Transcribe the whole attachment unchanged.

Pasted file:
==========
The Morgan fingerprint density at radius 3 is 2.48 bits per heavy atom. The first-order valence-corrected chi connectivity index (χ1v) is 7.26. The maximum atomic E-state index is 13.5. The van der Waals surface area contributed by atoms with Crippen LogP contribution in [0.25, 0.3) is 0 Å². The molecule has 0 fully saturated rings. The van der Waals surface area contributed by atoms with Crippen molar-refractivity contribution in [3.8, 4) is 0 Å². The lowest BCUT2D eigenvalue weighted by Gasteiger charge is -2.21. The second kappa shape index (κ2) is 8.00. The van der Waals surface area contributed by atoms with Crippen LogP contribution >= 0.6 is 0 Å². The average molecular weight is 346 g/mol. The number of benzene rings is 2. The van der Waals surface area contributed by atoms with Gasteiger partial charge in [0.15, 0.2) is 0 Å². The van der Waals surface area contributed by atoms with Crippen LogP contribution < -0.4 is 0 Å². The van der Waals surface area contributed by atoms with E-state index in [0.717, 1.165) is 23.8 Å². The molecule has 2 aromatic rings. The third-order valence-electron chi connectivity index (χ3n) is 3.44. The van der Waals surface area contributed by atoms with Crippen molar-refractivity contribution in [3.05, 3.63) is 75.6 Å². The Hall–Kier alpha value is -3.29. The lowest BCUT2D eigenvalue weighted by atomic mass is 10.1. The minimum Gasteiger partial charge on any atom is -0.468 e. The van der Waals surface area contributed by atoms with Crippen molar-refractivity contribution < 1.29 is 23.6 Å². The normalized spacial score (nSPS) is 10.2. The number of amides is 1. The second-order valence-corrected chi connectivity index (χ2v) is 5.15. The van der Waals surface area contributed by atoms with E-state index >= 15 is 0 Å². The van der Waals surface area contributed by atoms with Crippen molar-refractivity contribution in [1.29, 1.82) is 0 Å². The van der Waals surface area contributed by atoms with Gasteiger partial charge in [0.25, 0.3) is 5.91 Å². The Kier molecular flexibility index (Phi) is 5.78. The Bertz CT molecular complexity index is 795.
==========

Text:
The Morgan fingerprint density at radius 3 is 2.48 bits per heavy atom. The first-order valence-corrected chi connectivity index (χ1v) is 7.26. The maximum atomic E-state index is 13.5. The van der Waals surface area contributed by atoms with Crippen LogP contribution in [0.25, 0.3) is 0 Å². The molecule has 0 fully saturated rings. The van der Waals surface area contributed by atoms with Crippen molar-refractivity contribution in [3.8, 4) is 0 Å². The lowest BCUT2D eigenvalue weighted by Gasteiger charge is -2.21. The second kappa shape index (κ2) is 8.00. The van der Waals surface area contributed by atoms with Crippen LogP contribution >= 0.6 is 0 Å². The average molecular weight is 346 g/mol. The number of benzene rings is 2. The van der Waals surface area contributed by atoms with Gasteiger partial charge in [0.15, 0.2) is 0 Å². The van der Waals surface area contributed by atoms with Crippen LogP contribution < -0.4 is 0 Å². The van der Waals surface area contributed by atoms with E-state index in [0.717, 1.165) is 23.8 Å². The molecule has 2 aromatic rings. The third-order valence-electron chi connectivity index (χ3n) is 3.44. The van der Waals surface area contributed by atoms with Crippen molar-refractivity contribution in [3.05, 3.63) is 75.6 Å². The Hall–Kier alpha value is -3.29. The lowest BCUT2D eigenvalue weighted by atomic mass is 10.1. The minimum Gasteiger partial charge on any atom is -0.468 e. The van der Waals surface area contributed by atoms with Crippen molar-refractivity contribution < 1.29 is 23.6 Å². The normalized spacial score (nSPS) is 10.2. The number of amides is 1. The second-order valence-corrected chi connectivity index (χ2v) is 5.15. The van der Waals surface area contributed by atoms with E-state index >= 15 is 0 Å². The van der Waals surface area contributed by atoms with Crippen molar-refractivity contribution in [1.29, 1.82) is 0 Å². The van der Waals surface area contributed by atoms with Gasteiger partial charge in [0.25, 0.3) is 5.91 Å². The Kier molecular flexibility index (Phi) is 5.78. The Bertz CT molecular complexity index is 795.